Investigation of fungal life-history strategies

We offer a master project within fungal life-history strategies that can be a part of the ecology and evolution master's degree at the University of Oslo. 

fungi, wood, forest

Photo: Brice Cooper, Unsplash 

Fungi are important members of terrestrial ecosystems, but we lack much basic knowledge about their life cycles and life history strategies - and how these are influence by the environment. This lack of knowledge is partly because fungi largely grow hidden belowground, except for the fruiting stage, where they produce aboveground fruiting bodies.  We can supervise different MSc-projects focusing on fungal life history strategies. Tentative projects will be discussed with the students. Some preliminary ideas include the following topics:

  • Can trade-offs among fungal life history strategies be observed? Some fungi are tolerant to environmental stress, while others are adapted to fast growth and performance under more optimal conditions. This project will investigate whether a trade-off can be observed among these two strategies.
  • Demographic structure in fungi. By investigating the age structure of perennial fruit bodies of the polypore fungus Fomitopsis pinicola, the demographic structure across populations of this species - and how it is affected by environmental variability (e.g. climate) – will be studied.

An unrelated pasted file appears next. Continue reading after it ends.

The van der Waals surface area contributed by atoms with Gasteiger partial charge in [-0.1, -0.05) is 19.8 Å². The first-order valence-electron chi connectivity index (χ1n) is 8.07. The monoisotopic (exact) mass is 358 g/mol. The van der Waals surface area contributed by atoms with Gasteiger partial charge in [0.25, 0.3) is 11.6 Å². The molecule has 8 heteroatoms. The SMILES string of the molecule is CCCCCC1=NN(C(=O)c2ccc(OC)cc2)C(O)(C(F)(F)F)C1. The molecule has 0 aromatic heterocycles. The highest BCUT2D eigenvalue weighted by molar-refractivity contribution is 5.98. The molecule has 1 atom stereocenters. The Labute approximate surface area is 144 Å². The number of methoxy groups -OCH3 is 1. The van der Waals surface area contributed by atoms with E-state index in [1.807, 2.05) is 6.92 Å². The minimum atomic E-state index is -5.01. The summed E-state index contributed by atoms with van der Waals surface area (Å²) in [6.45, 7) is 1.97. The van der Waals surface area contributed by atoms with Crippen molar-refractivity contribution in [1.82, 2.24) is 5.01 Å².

• Performance of mono- versus dikaryotic mycelia. Many fungi have a monokaryotic, as well as a dikaryotic stage during their life cycle, but little is known whether different ecological strategies have evolved for these two phases, which will be assessed in this project.
  • Mating systems, life-history and ecology. Fungi have widely different mating systems, regulating the level of outcrossing and inbreeding. However, why different mating strategies occur in different species are not clear. In this project, the mating system will be investigated in light of species’ distribution and ecology, as well as other life-history traits, to gain knowledge on why different species possess different mating systems.


Håvard Kauserud (Evogene), Inger Skrede (Evogene), Sandy Maurice (Evogene), Yngvild Vindenes (CEES)

Published May 4, 2021 1:55 PM - Last modified May 4, 2021 3:39 PM